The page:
1. The Russian military hacked into the Ukrainian gas company at the center of the Trump impeachment inquiry. Using similar tactics to those used to obtain emails from Hillary Clinton’s campaign and the DNC, Russian hackers employed phishing emails to steal usernames and passwords from Burisma employees. It is still unclear what the hackers found or what they were looking for, but experts say the timing and scale of the attack suggest that they could be searching for information about the Bidens. The hacking attempts began in early November while reports about the Bidens, Ukraine, and impeachment were leading the news in the U.S. (New York Times / NBC News / Washington Post)

  2. Top Senate Republicans rejected calls from Trump to dismiss the impeachment charges against him at the outset of the Senate trial. “Certainly, there aren’t 51 votes for a motion to dismiss,” said Sen. Roy Blunt. Mitch McConnell wants the Senate to approve a resolution that would allow the Senate to vote to immediately dismiss the charges against Trump. “I think our members, generally are not interested in the motion to dismiss,” Blunt continued. “They think both sides need to be heard.” (Washington Post / Associated Press / The Hill)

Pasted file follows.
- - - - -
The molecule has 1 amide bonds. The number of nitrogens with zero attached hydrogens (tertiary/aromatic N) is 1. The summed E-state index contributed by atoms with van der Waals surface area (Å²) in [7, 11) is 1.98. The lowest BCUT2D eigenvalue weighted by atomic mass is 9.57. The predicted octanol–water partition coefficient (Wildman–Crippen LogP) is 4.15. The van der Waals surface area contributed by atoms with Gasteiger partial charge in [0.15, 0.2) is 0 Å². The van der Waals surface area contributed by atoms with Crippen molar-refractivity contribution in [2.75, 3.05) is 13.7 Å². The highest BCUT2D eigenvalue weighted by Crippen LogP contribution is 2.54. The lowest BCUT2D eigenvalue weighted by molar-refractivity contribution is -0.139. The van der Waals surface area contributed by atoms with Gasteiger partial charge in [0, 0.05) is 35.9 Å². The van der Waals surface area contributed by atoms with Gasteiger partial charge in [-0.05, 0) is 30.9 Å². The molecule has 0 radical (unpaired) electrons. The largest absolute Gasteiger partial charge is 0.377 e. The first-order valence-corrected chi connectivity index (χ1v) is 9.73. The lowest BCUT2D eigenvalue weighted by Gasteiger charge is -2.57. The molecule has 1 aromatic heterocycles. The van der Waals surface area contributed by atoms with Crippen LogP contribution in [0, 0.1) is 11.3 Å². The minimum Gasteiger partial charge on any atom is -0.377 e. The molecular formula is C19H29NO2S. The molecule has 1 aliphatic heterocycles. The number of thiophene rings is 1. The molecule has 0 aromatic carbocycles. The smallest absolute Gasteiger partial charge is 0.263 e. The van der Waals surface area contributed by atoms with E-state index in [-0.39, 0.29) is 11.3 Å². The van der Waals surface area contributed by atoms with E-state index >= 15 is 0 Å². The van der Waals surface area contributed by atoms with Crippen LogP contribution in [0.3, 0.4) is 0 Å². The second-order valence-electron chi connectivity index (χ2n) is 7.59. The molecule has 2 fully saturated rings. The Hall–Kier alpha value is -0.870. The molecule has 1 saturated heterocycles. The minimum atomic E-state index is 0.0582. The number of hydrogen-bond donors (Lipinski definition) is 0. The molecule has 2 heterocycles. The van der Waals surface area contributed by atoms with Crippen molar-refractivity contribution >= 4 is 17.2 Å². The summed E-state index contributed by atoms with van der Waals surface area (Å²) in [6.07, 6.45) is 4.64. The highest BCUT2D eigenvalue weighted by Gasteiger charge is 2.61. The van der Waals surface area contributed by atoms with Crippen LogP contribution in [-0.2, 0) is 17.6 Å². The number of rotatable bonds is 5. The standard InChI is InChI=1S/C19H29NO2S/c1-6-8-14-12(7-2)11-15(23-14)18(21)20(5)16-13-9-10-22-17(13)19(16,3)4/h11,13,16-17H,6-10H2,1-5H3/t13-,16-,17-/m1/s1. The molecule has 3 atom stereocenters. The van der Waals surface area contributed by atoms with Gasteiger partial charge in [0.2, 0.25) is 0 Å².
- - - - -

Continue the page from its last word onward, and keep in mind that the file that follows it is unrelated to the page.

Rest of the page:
3. U.S. Embassy security officials at the State Department were not made aware of any imminent threats to four U.S. embassies, contradicting Trump’s claim that assassinating Iranian Gen. Qasem Soleimani was an act of self-defense. The State Department sent a global warning before the strike occurred, but no warnings were issued to any individual U.S. embassy and the global warning did not mention any imminent attack. One Senior State Department official said he was “blindsided” when the Trump administration attempted to justify the killing by saying Soleimani was behind an imminent threat to blow us U.S. embassies. (CNN)

  4. Trump is preparing to divert another $7.2 billion in Pentagon funding to pay for his border wall construction this year — five times the amount that Congress authorized for the project in the 2020 budget. The Pentagon funds would come from military construction projects and counter-narcotics programs, enough to fund about 885 miles of new fencing by 2022. The diversion would bring the total amount of federal funding allocated for border fencing to $18.4 billion. (Washington Post)

  5. A former Trump campaign adviser and key witness in the Mueller investigation pleaded guilty to charges of child sex trafficking and possessing child pornography. George Nader admitted in court that he brought an underage boy to the U.S. for sex and that he possessed child pornography that depicted the sexual abuse of toddlers. Both crimes occurred before his time with the 2016 Trump campaign, where he worked as an informal foreign policy adviser and attended high-level meetings. The Justice Department has recommended that he receive the minimum sentence of 10 years in prison. (Courthouse News Service / Washington Post / CNN / Rolling Stone / Yahoo News)